PW: What is the songwriting process like for you? Do ideas come in spontaneously? Do you have any rituals that deliver you into a clear headspace before you sit down to write?

JE: The process is ... how do I say, always different with a lot of the same tones [laughs]. Each song has a different process, but that's not really by design. It just ... is that way I suppose. Sometimes one word or phrase can spark a whole song. Other times, and this is when the meticulous part comes in, you can have an idea for a song, sit and write and write and write and never get anywhere. Those are the different ends of the spectrum. Sometimes my process is, "Hey, I sit down and craft a whole song because I'm an artist and I'm the man!" Other times it’s, "God I have been trying to sketch out this idea for weeks and just can't get it there because I'm a fraud and I'm awful." [laughs] I'm not sure that really explains it, but both of those things live in me daily. Sometimes the steam can take you places and lead you to discover things about yourself. Sometimes you have to concentrate and dig and that can be tough. But that's the challenge. I don't want this to always be easy. I want to be challenged. Songs like “Dust Of My Dad's Dreams” or “Steady Straight Lights” were challenging because it forced me to sift through some of these things. But, as for a specific ritual ... no. Inspiration hits when it hits. And I'm in no control of it honestly.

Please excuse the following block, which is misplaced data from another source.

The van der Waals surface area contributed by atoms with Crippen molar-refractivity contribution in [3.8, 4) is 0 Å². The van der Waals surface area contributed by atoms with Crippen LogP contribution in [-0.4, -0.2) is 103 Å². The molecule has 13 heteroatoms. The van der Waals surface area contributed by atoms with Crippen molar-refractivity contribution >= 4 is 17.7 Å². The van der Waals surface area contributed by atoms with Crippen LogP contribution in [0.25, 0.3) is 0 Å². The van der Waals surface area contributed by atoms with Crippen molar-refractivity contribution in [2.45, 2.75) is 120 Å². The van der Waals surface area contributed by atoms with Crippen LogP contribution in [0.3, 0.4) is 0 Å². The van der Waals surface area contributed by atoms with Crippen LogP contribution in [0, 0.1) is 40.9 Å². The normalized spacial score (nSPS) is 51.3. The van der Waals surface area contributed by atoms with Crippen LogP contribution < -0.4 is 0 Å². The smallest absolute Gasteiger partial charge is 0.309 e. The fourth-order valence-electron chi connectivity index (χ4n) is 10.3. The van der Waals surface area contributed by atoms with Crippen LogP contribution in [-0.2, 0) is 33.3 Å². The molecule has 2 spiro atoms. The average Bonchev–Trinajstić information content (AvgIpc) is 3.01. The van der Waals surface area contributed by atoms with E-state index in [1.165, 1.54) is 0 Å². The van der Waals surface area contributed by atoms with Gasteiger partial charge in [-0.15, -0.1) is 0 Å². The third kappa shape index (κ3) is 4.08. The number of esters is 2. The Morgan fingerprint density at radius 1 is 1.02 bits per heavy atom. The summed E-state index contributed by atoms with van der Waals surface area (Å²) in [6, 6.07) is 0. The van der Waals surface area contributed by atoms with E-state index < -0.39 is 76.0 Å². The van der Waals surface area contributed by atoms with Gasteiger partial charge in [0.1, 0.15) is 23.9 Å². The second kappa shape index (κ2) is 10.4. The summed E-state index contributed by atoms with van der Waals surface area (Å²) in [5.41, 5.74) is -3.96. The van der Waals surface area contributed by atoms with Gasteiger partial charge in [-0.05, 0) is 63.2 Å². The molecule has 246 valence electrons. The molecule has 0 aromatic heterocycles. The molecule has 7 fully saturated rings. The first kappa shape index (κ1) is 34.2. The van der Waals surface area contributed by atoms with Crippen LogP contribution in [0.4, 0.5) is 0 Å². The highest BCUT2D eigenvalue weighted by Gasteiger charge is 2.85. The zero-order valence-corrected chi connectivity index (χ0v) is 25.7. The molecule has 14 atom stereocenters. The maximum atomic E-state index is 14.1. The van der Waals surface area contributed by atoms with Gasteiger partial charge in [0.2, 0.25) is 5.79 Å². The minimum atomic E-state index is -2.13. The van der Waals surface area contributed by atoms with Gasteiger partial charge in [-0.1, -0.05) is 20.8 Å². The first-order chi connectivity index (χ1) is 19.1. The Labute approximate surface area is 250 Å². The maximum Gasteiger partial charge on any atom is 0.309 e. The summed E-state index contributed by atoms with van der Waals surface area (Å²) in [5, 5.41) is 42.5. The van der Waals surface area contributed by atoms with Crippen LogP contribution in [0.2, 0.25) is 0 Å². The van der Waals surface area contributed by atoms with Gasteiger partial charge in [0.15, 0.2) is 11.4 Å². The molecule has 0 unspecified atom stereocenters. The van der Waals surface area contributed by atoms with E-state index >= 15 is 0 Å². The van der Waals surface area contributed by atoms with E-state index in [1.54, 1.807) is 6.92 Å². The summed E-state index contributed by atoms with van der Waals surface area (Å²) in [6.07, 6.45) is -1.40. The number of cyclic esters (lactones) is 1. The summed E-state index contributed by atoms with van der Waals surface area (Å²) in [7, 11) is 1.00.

PW: That is great insight! Some of the best songs come about spontaneously, with an almost abrupt honesty. Really digging into the human condition and being able to express these feelings in song is quite a feat. Your music invokes such a highly emotional response from listeners. Do you recall an instance when someone shared what a song meant to them? How does it make you feel?

JE: I'd imagine, for any artist, one of the greatest rewards is when a piece of art that you've created speaks to someone else. We get letters constantly from people that identify with Weerd Science, and it's the force that keeps us alive. I am not alone. I dredge these waters in search of a genuine piece of myself, and, when the music speaks to another, then there's a commonality that is powerful. Really powerful.

PW: Absolutely. You have some very distinct sounds happening musically, as well. Do you also play a role in the musical compositions of your songs? Tell us more about the roles of Ernie Falconer and Chris Bittner.